The long-awaited involvement of tech giants in the sports broadcasting market has never been this much a reality. Until now, only Amazon had been investing in premium sports properties, should it be in the US or in Western European markets, while YouTube has rather turned to be a flexible and complementary offer to traditional broadcasters' coverage. On its side, Facebook did secure premium rights in Latin America or Asia, but this strategy was actually part of a bigger plan, to increase its footprint in those markets. But Apple's recent deal with the Major League of Baseball to broadcast two Friday games in several markets (including the US, Canada, Brazil, Japan and the UK) is the latest example of an accelerated rush into the sports market for significant US streaming services.
The MLB recently announced another deal with Comcast's Peacock, that just finished its coverage of the Winter Olympics, and will be one of the destinations for the Premier League fans, as NBC secured rights to Premier League until 2028, through a massive deal worth more than two billion dollars. A month ago, HBO Max also made its first significant move into sports live content with an agreement to show women's and men's national soccer games. Paramount Plus will also showcase CBS' premium sports rights such as Champions League. Even Netflix might have some ambition to go beyond sports documentaries or series, and is open to making its entry into premium sports, as declared by its CEO Reed Hastings. All these generalist platforms add up to already existing sports-specialized platforms such as ESPN+, and see in sports an opportunity to attract and retain core fans, who could possibly renounce to traditional cable sports channels.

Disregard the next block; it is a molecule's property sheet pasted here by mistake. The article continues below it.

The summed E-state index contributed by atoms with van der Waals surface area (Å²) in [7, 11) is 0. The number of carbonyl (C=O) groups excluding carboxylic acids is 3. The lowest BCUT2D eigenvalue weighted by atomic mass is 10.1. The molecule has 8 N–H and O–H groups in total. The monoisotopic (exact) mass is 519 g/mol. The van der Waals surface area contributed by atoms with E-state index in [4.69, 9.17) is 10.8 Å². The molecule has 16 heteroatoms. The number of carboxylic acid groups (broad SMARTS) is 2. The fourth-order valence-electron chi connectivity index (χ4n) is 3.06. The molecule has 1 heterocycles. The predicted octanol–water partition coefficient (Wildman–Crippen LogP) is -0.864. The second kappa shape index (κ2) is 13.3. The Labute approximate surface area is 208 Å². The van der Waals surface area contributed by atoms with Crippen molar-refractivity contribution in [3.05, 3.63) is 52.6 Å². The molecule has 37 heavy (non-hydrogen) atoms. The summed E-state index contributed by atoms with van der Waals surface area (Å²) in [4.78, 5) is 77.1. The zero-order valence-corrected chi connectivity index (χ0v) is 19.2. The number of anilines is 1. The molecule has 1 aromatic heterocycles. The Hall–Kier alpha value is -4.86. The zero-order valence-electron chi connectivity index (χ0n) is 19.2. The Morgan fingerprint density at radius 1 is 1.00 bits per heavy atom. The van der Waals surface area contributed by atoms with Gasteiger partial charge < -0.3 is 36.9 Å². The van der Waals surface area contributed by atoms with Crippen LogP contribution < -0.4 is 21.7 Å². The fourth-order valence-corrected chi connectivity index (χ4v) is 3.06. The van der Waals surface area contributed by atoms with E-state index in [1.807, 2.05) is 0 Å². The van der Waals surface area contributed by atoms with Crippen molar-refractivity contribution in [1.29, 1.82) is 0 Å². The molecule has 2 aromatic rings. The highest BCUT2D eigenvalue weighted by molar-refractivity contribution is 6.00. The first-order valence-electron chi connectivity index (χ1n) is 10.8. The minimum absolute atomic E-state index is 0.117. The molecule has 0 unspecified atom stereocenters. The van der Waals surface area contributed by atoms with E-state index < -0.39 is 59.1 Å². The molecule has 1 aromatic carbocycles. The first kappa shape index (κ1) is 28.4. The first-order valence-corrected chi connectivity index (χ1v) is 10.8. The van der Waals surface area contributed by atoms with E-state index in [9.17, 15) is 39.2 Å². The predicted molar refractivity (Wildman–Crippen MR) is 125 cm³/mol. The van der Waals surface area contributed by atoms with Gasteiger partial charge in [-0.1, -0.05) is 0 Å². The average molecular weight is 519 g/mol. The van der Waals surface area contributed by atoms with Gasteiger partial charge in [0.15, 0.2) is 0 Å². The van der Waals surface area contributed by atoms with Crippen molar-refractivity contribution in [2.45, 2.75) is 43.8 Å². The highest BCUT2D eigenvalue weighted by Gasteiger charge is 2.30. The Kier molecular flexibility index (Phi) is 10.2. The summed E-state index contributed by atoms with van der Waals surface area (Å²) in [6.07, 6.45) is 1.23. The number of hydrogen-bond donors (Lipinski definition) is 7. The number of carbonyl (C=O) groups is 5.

The most prominent of them, ESPN, has been losing ground in 2021, decreasing by around 10% from 84 million subscribers in 2020 to 76 million at the end of 2021, while its streaming platform ESPN+ has experienced a massive growth over the last twelve months, easily surpassing the 20-million subscriber milestone by reaching 21.3 million. This increase is however to be put into perspective, since ESPN+ (as well as Disney+) has been automatically integrated into Hulu's Live TV customers since December 2021. Sports networks still resist the pressure from streaming services when it comes to revenues: indeed, affiliate fees for ESPN and ESPN2 still amount to around 10 dollars, while ESPN+'s ARPU is lower than 6$. Those opposite trends put Disney in face of a dilemma about the right moment to push even further its streaming-centred strategy, and renounce its still gainful cable business.
The entry of these new actors on the sports broadcasting market might strengthen even further the trend of inflating costs for sports rights, that has been witnessed over the last media rights tenders, with the NFL nearly doubling the value of its TV rights for the next cycle for instance.